The new crossover may carry Acura all the way to Lexus' doorstep.
The Acura MDX crossover is one of the brand's best selling models, and this is important given that Honda's luxury brand is starting to become a legitimate competitor in the Japanese luxury segment. This is why a refresh for the MDX was desperately needed since the current crossover has a front end that looks like a bird beak. To fix this, Acura has made the most notable alterations to the car on the front end by ditching the old pointed grille, substituting it with a more traditional diamond shape.
A new hood and front bumper help to compliment the new aggressive headlights in an effort to modernize the the car. Not much else changes for the MDX on the cosmetic front, but the powertrain gets a hybrid option that borrows from the RLX and NSX. Three motors aid the 3.0-liter V6 achieve a 325 horsepower output. One motor gives the gas engine a hand powering the front wheels while the remaining two electric motors power the rear wheels. Mileage on the hybrid increases by 5 mpg in the city and 1 mpg on the highway to total 25 city mpg and 26 highway mpg. The optional Technology or Advanced packages give the driver four suspension modes to chose ranging from Comfort to Sport Plus.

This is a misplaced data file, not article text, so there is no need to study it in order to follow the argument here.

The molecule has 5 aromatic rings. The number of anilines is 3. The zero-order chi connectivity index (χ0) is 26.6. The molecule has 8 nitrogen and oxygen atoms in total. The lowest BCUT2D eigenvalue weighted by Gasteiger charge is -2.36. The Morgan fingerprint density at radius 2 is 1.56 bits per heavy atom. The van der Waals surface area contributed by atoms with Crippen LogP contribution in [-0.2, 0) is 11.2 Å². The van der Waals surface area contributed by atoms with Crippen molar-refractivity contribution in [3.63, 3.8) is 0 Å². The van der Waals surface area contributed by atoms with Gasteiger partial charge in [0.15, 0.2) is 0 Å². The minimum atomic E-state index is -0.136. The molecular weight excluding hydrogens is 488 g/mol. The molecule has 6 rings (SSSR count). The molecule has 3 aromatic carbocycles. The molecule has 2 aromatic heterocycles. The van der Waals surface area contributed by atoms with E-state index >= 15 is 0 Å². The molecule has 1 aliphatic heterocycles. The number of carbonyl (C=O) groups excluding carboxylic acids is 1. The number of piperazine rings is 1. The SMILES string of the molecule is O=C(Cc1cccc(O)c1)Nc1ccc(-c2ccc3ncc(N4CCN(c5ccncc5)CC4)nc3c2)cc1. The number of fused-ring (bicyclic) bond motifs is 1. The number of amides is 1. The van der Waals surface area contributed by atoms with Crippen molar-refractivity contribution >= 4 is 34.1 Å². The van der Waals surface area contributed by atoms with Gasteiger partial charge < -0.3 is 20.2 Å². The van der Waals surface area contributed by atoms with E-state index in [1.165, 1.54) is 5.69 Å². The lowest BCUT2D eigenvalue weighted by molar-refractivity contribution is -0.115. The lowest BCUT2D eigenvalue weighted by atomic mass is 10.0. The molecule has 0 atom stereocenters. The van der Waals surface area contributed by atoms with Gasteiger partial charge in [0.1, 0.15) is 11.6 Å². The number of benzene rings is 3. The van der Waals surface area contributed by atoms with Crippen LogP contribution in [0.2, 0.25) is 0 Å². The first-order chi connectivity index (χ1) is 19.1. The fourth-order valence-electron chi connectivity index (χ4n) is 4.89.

Standard on this new MDX is the AcuraWatch package that includes pre-collision braking, lane-keeping assist and adaptive cruise control. All of these features cost an extra $1,500 on the current MDX. A brand new MDX costs around $43,015 so the next generation should carry over with the same price, although buyers of the hybrid MDX will possibly have to shoulder an extra $5,500. For the added fuel economy, horsepower, all-wheel drive ability, and the right to claim ownership of NSX technology, the extra cash is a worthwhile investment. Hopefully this will help MDX sales when it hits dealerships in late 2016 because the crossover makes up a third of the brand's annual sales.